Member States are gathering at the UN to negotiate a treaty regulating the international conventional arms tradePosted on Thursday, July 5th, 2012 by UN Regional Information Centre for Western Europe, Brussels in News
Between 1990 and 2005, 23 African countries lost an estimated $284 billion as a result of armed conflicts, fuelled by transfers of ammunition and arms – 95 per cent of which came from outside Africa.
From 2-27 July, all countries of the world have come together in New York to negotiate what is seen as the most important initiative ever regarding conventional arms regulation within the United Nations. A robust arms trade treaty can make a difference for millions of people confronted with insecurity, deprivation and fear.
The goal is to seek agreement on standards for assessing if an arms export should be given a go-ahead, making it harder for weapons to be used in conflict and human rights abuses, to be diverted to conflict zones and illegal markets, and into the hands of terrorists, warlords, drug traffickers or criminal cartels.
Standard-setting on this rather sensitive topic – with key security and economic interests at play – has never been attempted before.
The United Nations Conference on the Arms Trade Treaty is the culmination of a preparatory process spanning over five years, facilitated by the Office for Disarmament Affairs and the Department for General Assembly and Conference Management.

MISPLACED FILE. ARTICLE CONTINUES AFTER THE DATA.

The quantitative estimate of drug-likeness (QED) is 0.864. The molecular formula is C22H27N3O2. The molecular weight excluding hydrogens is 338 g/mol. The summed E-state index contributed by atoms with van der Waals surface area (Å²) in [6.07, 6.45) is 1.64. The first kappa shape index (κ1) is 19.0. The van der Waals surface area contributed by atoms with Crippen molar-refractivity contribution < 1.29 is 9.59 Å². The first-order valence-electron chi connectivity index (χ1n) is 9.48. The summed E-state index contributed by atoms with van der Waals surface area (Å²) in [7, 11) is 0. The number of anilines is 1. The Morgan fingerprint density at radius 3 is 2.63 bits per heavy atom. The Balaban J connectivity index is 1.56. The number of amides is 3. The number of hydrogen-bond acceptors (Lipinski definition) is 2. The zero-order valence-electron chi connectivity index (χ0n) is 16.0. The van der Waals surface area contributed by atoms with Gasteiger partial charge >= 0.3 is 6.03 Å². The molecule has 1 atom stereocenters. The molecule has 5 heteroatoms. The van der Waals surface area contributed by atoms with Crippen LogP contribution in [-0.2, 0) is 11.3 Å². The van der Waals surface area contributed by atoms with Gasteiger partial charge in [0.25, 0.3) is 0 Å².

In all parts of the world, the ready availability of weapons and ammunition has led to human suffering, political repression, as well as crime and terror among civilian populations. Irresponsible transfers of conventional weapons can destabilize security in a region, enable the violation of Security Council arms embargoes and contribute to human rights abuses. Importantly, investment is discouraged and development disrupted in countries experiencing conflict and high levels of violence, which also affect their ability to attain the Millennium Development Goals.
“Together, we must act. The world is overarmed and peace is underfunded. Military spending is on the rise. Today, it is well above $1 trillion a year. And globally, 60 years of United Nations peacekeeping operations have cost less than six weeks of current military spending”, said Ban Ki-moon in his opening statement. “An agreed set of standards for arms exports, along with strict national legislation, can help begin to change all of that. But it will do even more – it will improve our ability to deliver across the board: from promoting social and economic development to supporting peacekeeping and peacebuilding; from monitoring sanctions and arms embargoes to protecting children and civilians; from promoting women’s empowerment to fostering the rule of law. A robust arms trade treaty can make a difference for millions of people confronted with insecurity, deprivation and fear”.